Brain Region Connectivity Search Engine
The large body of research articles and textbooks that describe neuroanatomy contain unstructured knowledge that can be extracted and placed into a structured database where it can be more readily examined. One approach is to perform such information extraction manually, by individually reading and annotating all the relevant articles. Alternatively, methods in natural language processing (NLP) can be used to greatly facilitate this process, and to provide tools that allow researchers to keep up with and examine the exponentially increasing body of literature.
We have manually curated a relatively small set of papers that describe classical neuroantomical methods applied to the human brain. The extracted information is available in our Human Brain Connectivity Database. Additionally, we have developed a specialized search engine to probe a large corpus of full-text articles using semantic queries related to brain architecture.
We have been working on two prototype systems for information extraction (IE) of knowledge related to brain architecture (including brain structure, genetic makeup, and disease) from a large text corpus. To date our corpus contains approximately 55,000 full-text journal articles.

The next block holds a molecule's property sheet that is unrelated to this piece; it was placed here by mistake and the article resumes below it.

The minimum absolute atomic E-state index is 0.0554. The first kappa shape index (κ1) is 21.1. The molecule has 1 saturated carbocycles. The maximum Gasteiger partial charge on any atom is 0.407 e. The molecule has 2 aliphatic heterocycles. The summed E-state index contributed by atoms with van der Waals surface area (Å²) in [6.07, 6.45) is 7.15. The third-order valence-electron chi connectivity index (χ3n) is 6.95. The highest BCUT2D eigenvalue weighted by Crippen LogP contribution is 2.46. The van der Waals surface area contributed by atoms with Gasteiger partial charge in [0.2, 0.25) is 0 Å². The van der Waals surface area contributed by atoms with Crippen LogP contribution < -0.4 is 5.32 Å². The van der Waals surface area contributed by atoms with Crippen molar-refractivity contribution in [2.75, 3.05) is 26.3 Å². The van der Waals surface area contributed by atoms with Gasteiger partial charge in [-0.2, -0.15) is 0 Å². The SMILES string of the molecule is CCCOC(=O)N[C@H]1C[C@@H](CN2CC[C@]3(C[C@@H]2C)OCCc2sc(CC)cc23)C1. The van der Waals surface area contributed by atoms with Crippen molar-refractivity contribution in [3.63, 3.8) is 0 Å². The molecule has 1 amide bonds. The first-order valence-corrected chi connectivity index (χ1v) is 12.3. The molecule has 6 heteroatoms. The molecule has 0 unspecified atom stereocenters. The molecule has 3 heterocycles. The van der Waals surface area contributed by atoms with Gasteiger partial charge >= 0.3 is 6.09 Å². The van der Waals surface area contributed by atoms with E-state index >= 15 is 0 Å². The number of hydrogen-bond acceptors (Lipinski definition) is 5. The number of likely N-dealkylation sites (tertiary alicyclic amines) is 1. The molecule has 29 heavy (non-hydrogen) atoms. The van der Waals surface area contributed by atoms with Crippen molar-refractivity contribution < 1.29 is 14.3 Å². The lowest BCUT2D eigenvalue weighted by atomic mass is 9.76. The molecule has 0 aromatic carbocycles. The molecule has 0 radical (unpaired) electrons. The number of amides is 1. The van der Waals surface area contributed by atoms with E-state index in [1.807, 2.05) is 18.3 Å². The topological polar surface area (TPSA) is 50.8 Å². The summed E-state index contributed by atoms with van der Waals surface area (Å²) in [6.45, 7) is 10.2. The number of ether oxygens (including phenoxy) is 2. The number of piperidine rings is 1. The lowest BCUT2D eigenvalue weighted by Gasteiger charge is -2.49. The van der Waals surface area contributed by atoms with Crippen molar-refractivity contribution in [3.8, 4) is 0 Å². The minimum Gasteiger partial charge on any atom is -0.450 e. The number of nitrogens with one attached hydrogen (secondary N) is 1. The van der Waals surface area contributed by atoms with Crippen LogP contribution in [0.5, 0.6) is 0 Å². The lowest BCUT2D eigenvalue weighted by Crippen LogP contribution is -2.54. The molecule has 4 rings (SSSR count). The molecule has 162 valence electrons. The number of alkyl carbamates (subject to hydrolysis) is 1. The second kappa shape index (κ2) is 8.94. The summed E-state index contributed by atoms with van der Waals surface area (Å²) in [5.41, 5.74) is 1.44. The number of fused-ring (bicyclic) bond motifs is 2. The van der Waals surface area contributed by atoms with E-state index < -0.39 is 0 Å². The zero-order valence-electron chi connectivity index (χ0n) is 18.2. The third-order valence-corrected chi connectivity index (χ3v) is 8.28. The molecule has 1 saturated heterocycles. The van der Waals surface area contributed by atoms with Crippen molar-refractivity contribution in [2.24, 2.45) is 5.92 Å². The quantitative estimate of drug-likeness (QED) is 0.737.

The systems operate on the same basic principles, and both rely on the Textpresso engine (http://www.textpresso.org/) for annotating the full text corpus using a set of semantic categories. Both systems allow the user to search the full text using queries formed from a combination of keyword and category criteria, and return individually annotated sentences from the corpus, grouped by the articles from which they are drawn. Future work will include better filtering of the returned sentences to reduce false positives relative to particular use cases, e.g. searching for connections in or out of a particular brain region.
These prototype systems differ in the details of their implementation, particularly in the way in which the documents and sentences are indexed, and in their user interfaces. We are in the process of evaluating their relative performance. Both systems operate on the same full-text corpus.